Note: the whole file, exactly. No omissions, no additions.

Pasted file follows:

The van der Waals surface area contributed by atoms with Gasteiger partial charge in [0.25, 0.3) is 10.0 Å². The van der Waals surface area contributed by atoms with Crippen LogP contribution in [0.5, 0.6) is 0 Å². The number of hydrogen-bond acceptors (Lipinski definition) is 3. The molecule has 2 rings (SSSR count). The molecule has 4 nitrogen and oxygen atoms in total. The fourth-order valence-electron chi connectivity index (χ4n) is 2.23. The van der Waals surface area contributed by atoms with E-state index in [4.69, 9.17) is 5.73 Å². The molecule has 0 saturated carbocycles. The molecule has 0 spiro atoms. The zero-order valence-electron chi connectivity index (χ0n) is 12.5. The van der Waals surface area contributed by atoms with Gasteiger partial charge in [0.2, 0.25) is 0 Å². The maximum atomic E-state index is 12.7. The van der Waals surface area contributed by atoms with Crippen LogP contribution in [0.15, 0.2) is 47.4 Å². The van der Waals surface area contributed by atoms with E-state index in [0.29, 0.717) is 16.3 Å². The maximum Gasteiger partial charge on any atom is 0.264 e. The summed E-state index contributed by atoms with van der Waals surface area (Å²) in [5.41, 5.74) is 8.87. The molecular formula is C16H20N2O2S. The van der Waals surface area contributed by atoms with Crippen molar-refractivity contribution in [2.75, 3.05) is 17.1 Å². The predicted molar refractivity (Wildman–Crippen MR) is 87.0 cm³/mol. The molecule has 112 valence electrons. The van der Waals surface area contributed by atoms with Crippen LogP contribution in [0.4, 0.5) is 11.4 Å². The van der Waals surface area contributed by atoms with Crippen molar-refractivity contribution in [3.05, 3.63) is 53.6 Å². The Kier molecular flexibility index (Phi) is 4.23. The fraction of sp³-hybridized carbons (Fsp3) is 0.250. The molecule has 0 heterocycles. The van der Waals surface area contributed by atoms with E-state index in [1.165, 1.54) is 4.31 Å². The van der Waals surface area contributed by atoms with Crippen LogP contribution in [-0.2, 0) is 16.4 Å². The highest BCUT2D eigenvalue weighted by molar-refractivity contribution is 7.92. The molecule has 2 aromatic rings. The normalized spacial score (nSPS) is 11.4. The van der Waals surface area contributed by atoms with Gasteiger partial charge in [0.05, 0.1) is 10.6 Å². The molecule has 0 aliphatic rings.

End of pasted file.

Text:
The van der Waals surface area contributed by atoms with Gasteiger partial charge in [0.25, 0.3) is 10.0 Å². The van der Waals surface area contributed by atoms with Crippen LogP contribution in [0.5, 0.6) is 0 Å². The number of hydrogen-bond acceptors (Lipinski definition) is 3. The molecule has 2 rings (SSSR count). The molecule has 4 nitrogen and oxygen atoms in total. The fourth-order valence-electron chi connectivity index (χ4n) is 2.23. The van der Waals surface area contributed by atoms with E-state index in [4.69, 9.17) is 5.73 Å². The molecule has 0 saturated carbocycles. The molecule has 0 spiro atoms. The zero-order valence-electron chi connectivity index (χ0n) is 12.5. The van der Waals surface area contributed by atoms with Gasteiger partial charge in [0.2, 0.25) is 0 Å². The maximum atomic E-state index is 12.7. The van der Waals surface area contributed by atoms with Crippen LogP contribution in [0.15, 0.2) is 47.4 Å². The van der Waals surface area contributed by atoms with E-state index in [0.29, 0.717) is 16.3 Å². The maximum Gasteiger partial charge on any atom is 0.264 e. The summed E-state index contributed by atoms with van der Waals surface area (Å²) in [5.41, 5.74) is 8.87. The molecular formula is C16H20N2O2S. The van der Waals surface area contributed by atoms with Crippen molar-refractivity contribution in [2.75, 3.05) is 17.1 Å². The predicted molar refractivity (Wildman–Crippen MR) is 87.0 cm³/mol. The molecule has 112 valence electrons. The van der Waals surface area contributed by atoms with Crippen LogP contribution in [0.4, 0.5) is 11.4 Å². The van der Waals surface area contributed by atoms with Crippen molar-refractivity contribution in [3.05, 3.63) is 53.6 Å². The Kier molecular flexibility index (Phi) is 4.23. The fraction of sp³-hybridized carbons (Fsp3) is 0.250. The molecule has 0 heterocycles. The van der Waals surface area contributed by atoms with E-state index in [1.165, 1.54) is 4.31 Å². The van der Waals surface area contributed by atoms with Crippen LogP contribution in [-0.2, 0) is 16.4 Å². The highest BCUT2D eigenvalue weighted by molar-refractivity contribution is 7.92. The molecule has 2 aromatic rings. The normalized spacial score (nSPS) is 11.4. The van der Waals surface area contributed by atoms with Gasteiger partial charge in [0.05, 0.1) is 10.6 Å². The molecule has 0 aliphatic rings.